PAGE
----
Saturday, January 9, 2010

Stupid Household Accidents: Bus 1, George 0

Yesterday, my training was sidelined by a bus. Luckily, I wasn't cycling at the time. In fact, I wasn't even hit by the bus in question. OK, here's the story: yesterday as I was getting off a school bus at the end of a trip with a group of students to a local ice skating rink, I slipped down three wet, slick steps and found myself lying face up on the sidewalk. In a hurry to get a pair of forgotten winter gloves to a student, I didn't grab hold of the hand railing and went flying.

So rather than pound out an indoor century this morning, I spent time in bed icing my back and hoping for a speedy recovery. After last year's odd herniated disc trouble which took quite a few months of chiropractic and stretching to heal, I'm not taking any chances. I landed on muscle rather than bone, so it should be back to normal pretty soon. The ability to push through injury and pain is often an asset to an endurance cyclist. Determining when to stop, when to pull back, and when to keep going is not so easy. How much pain is too much? When does inconvenience turn to danger? As a result of this uncertainty, cyclists can find themselves in trouble as accute injuries left untreated become chronic ones. Luckily, I don't suffer from chronic physical problems. I'd like to keep it that way as long as possible.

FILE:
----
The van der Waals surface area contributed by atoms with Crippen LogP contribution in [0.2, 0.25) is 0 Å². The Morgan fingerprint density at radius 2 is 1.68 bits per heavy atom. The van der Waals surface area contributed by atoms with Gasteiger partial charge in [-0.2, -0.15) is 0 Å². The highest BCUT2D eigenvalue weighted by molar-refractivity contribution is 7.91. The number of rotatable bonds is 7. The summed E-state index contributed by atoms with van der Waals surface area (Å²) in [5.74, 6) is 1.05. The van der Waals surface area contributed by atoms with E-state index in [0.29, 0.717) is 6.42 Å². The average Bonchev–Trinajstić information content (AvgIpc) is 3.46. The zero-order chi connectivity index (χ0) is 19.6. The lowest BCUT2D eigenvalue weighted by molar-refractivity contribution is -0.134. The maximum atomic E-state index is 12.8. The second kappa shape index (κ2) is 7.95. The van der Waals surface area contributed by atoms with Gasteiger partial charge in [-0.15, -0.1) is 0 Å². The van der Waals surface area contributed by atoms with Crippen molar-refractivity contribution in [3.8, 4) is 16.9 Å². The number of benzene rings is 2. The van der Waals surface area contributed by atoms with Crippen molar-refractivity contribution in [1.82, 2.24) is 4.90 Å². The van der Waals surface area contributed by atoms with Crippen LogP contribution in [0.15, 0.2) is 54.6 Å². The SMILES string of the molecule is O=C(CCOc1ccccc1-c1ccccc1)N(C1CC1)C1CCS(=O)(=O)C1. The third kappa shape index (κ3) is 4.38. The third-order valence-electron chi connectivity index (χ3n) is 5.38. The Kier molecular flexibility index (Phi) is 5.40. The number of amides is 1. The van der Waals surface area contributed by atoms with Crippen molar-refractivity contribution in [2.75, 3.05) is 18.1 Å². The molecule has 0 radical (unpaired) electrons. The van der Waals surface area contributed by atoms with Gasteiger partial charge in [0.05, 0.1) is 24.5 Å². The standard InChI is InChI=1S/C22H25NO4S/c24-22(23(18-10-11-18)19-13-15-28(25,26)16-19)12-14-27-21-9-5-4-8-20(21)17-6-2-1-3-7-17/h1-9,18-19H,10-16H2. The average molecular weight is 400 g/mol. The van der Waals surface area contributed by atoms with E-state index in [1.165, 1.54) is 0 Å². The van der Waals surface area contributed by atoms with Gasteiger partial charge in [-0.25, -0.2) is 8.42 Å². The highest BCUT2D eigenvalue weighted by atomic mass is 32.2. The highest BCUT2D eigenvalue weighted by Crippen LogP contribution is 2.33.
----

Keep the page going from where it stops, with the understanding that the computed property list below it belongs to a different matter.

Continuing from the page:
All of this reminds me how lucky I am to be healthy and free from injury. Cycling is inherently dangerous and for the endurance crowd I belong to, it's easy to throw care to the wind and assume everything will work out just fine in the end. I plan to spend most of my base training hours indoors this winter. With temperatures below freezing most of the time and with dark and icy roads a common phenomenon, I'll save my risk-taking for the spring and summer months. For now, I'll wait until things heal a bit before hitting the trainer some time next week.

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